Consumers continue to look for products that provide health & wellness benefits, but the focus on yogurt’s digestive and protein benefits has slipped. And while oats are trendy, Mintel research shows yogurt brands that incorporate oats aren’t promoting their health benefits as much as other food products do. For example, only 1% claim heart health versus 6% of other food products containing oats. And only 2% claim fiber versus one-fifth of other products.
There’s also room to innovate around yogurt-based breakfast options. Consumers are looking for breakfast foods that are tasty (of course), nutritious, filling, quick to prepare, and that provide energy. However, few yogurts positioned as breakfast products are particularly high in energy and/or protein. When we look at drinking and spoonable yogurts featuring the word “breakfast” in their description and launched globally in the last three years, the average calorie count for 100 grams of product was just under 100 and the average protein content was 4.2 grams.
Water buffalo milk and products made from it are prized for their creaminess. Best known as the ingredient in Italian buffalo mozzarella, the milk contains 8.5% butterfat, compared with 3 to 3.5% in cow’s milk, and it has 40% more protein than cow’s milk. It is also reported that consumers with lactose issues can better tolerate water buffalo milk.
Yogurt made from water buffalo milk is as thick as Greek yogurt without straining, leading manufacturers like Ithaca Water Buffalo in New York to promote a product that is “the most natural yogurt” they can make, without thickeners and a “complicated mechanical process.” The result, the company says, is “zero waste, and 100% natural, thick yet creamy yogurt, that is smooth and not sour or containing the high acidity of Greek yogurt.”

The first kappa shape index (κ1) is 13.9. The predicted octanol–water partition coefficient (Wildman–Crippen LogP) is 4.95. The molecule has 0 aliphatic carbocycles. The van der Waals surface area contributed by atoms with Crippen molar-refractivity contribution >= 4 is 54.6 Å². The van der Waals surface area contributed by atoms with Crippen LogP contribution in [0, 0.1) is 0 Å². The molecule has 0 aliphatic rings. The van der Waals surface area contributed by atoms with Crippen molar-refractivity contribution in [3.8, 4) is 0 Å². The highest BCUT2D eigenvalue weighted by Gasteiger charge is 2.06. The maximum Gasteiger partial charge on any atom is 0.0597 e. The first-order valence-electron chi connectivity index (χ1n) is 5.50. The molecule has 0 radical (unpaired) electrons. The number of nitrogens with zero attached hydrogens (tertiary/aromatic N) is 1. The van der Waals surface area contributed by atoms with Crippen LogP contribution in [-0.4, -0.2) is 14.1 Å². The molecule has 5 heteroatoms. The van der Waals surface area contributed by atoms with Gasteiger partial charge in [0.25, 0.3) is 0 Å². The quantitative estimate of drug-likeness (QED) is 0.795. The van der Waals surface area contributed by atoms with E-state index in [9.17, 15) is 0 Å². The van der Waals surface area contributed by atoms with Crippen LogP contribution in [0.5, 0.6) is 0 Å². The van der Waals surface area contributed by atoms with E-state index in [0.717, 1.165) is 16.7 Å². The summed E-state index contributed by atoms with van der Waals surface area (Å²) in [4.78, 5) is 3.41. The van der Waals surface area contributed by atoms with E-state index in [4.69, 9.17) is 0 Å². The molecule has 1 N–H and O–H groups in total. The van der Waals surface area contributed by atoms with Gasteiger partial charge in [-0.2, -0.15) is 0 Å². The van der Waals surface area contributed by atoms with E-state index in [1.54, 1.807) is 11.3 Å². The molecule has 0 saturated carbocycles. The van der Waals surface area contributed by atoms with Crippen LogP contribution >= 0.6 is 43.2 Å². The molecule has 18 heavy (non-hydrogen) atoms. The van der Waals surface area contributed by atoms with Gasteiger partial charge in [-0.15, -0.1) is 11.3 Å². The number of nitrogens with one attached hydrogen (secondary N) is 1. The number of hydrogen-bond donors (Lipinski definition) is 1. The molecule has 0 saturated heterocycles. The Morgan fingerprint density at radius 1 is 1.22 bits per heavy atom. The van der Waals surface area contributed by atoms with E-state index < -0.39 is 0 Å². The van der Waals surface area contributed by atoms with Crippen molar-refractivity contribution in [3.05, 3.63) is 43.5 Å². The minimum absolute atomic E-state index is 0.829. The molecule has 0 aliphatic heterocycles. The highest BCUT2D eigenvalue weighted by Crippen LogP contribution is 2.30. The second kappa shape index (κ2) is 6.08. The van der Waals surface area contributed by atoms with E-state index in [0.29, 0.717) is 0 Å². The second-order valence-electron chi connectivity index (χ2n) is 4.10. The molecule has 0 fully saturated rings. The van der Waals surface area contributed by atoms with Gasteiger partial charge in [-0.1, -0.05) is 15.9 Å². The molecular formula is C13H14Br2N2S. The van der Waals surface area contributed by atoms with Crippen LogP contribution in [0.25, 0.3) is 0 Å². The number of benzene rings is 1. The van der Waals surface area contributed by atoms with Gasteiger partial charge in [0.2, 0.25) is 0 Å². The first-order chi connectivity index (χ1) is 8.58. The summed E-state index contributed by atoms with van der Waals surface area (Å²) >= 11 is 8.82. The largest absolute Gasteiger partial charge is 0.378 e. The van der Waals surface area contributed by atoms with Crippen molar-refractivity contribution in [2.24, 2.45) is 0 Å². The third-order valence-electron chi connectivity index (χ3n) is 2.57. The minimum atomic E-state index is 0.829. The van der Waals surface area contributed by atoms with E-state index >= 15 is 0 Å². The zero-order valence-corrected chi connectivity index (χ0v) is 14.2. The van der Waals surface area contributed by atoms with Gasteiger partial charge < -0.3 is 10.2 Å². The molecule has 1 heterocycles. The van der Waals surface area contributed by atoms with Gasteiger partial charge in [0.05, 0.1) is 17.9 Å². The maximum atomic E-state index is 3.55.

They also claim it takes 3 cows to make the same amount of yogurt as one water buffalo, making their product better for the environment. Mintel only noted 2 buffalo milk yogurts in the world in 2013, but that number rose to 14 by 2015 and there were 11 as of September 2017. Chile, Romania and Turkey are the top 3 producers, with Turkey and Switzerland showing a recent rise in interest.
• Norman, a Brooklyn cafe from Scandinavian chefs Fredrik Berselius and Claus Meyer, opened this spring with buffalo milk yogurt with rhubarb preserves and sunflower seed granola on its menu.
• Auberge du Soleil, a fine dining restaurant in Napa Valley, CA, offers a dessert featuring lemon-flavored buffalo milk gelato, Suncrest peaches, Japanese beignets and Italian Amaretti cookies.
• ME Water Buffalo Co. in Appleton, ME, sells buffalo milk yogurt and gelato at farmers’ markets in the area.
• Bufala Organic Plain Buffalo Yogurt is said to be an extraordinary, creamy yogurt specialty. The company supports the Pro Natura project to introduce young buffalo into protected nature reserves in Reusstal. Switzerland September 2017
• Transilvania Lactate Greek Yogurt is made with 100% buffalo milk, and has 10% fat. It is organic and free from gluten. The manufacturer claims to be responsible and involved in environment conservation. Romania September 2017
•43% of US buyers eat yogurt/yogurt drink for digestive health and 41% for the protein
Brands are pushing their natural credentials with claims such as No Additives/Preservatives, which is the third most popular claim, Hormone Free (+43% for this time period), GMO-free (+42%) and organic (+25%). Protein claims – that largely contributed to the success of Greek yogurt – now play a minor role in the marketing of new yogurt. According to Mintel, in the 12 months to June 2017, less than 5% of new yogurt launches featured a high protein claim, compared to 15% three years earlier.